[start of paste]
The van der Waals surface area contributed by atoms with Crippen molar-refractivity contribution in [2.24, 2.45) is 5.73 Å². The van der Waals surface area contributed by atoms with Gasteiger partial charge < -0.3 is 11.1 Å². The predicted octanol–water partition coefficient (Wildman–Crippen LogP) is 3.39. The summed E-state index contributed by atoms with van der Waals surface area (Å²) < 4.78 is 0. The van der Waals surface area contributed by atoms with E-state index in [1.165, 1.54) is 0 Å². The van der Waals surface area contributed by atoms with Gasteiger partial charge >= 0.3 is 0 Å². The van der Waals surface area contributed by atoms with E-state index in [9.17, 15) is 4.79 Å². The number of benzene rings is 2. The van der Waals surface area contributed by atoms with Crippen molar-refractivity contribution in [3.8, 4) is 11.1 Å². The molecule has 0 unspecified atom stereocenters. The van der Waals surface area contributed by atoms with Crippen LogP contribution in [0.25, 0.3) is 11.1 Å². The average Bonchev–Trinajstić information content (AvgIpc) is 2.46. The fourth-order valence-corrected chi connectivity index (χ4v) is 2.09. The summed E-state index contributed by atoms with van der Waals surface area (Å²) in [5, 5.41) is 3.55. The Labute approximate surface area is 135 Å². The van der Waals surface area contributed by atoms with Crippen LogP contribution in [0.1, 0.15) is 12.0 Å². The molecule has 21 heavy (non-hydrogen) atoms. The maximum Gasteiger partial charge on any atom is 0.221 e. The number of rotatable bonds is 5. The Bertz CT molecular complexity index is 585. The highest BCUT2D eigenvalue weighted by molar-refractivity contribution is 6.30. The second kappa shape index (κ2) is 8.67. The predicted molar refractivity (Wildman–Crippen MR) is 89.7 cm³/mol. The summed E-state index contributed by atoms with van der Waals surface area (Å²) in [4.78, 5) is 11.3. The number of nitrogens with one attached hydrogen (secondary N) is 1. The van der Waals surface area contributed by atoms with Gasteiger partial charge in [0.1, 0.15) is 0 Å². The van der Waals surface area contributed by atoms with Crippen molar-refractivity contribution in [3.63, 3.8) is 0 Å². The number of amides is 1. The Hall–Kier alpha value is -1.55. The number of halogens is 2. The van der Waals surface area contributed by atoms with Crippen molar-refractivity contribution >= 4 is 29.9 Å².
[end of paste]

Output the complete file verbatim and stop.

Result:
The van der Waals surface area contributed by atoms with Crippen molar-refractivity contribution in [2.24, 2.45) is 5.73 Å². The van der Waals surface area contributed by atoms with Gasteiger partial charge < -0.3 is 11.1 Å². The predicted octanol–water partition coefficient (Wildman–Crippen LogP) is 3.39. The summed E-state index contributed by atoms with van der Waals surface area (Å²) < 4.78 is 0. The van der Waals surface area contributed by atoms with E-state index in [1.165, 1.54) is 0 Å². The van der Waals surface area contributed by atoms with Gasteiger partial charge >= 0.3 is 0 Å². The van der Waals surface area contributed by atoms with E-state index in [9.17, 15) is 4.79 Å². The number of benzene rings is 2. The van der Waals surface area contributed by atoms with Crippen molar-refractivity contribution in [3.8, 4) is 11.1 Å². The molecule has 0 unspecified atom stereocenters. The van der Waals surface area contributed by atoms with Crippen LogP contribution in [0.25, 0.3) is 11.1 Å². The average Bonchev–Trinajstić information content (AvgIpc) is 2.46. The fourth-order valence-corrected chi connectivity index (χ4v) is 2.09. The summed E-state index contributed by atoms with van der Waals surface area (Å²) in [5, 5.41) is 3.55. The Labute approximate surface area is 135 Å². The van der Waals surface area contributed by atoms with Crippen LogP contribution in [0.1, 0.15) is 12.0 Å². The molecule has 21 heavy (non-hydrogen) atoms. The maximum Gasteiger partial charge on any atom is 0.221 e. The number of rotatable bonds is 5. The Bertz CT molecular complexity index is 585. The highest BCUT2D eigenvalue weighted by molar-refractivity contribution is 6.30. The second kappa shape index (κ2) is 8.67. The predicted molar refractivity (Wildman–Crippen MR) is 89.7 cm³/mol. The summed E-state index contributed by atoms with van der Waals surface area (Å²) in [4.78, 5) is 11.3. The number of nitrogens with one attached hydrogen (secondary N) is 1. The van der Waals surface area contributed by atoms with Gasteiger partial charge in [0.1, 0.15) is 0 Å². The van der Waals surface area contributed by atoms with Crippen molar-refractivity contribution in [3.63, 3.8) is 0 Å². The number of amides is 1. The Hall–Kier alpha value is -1.55. The number of halogens is 2. The van der Waals surface area contributed by atoms with Crippen molar-refractivity contribution >= 4 is 29.9 Å².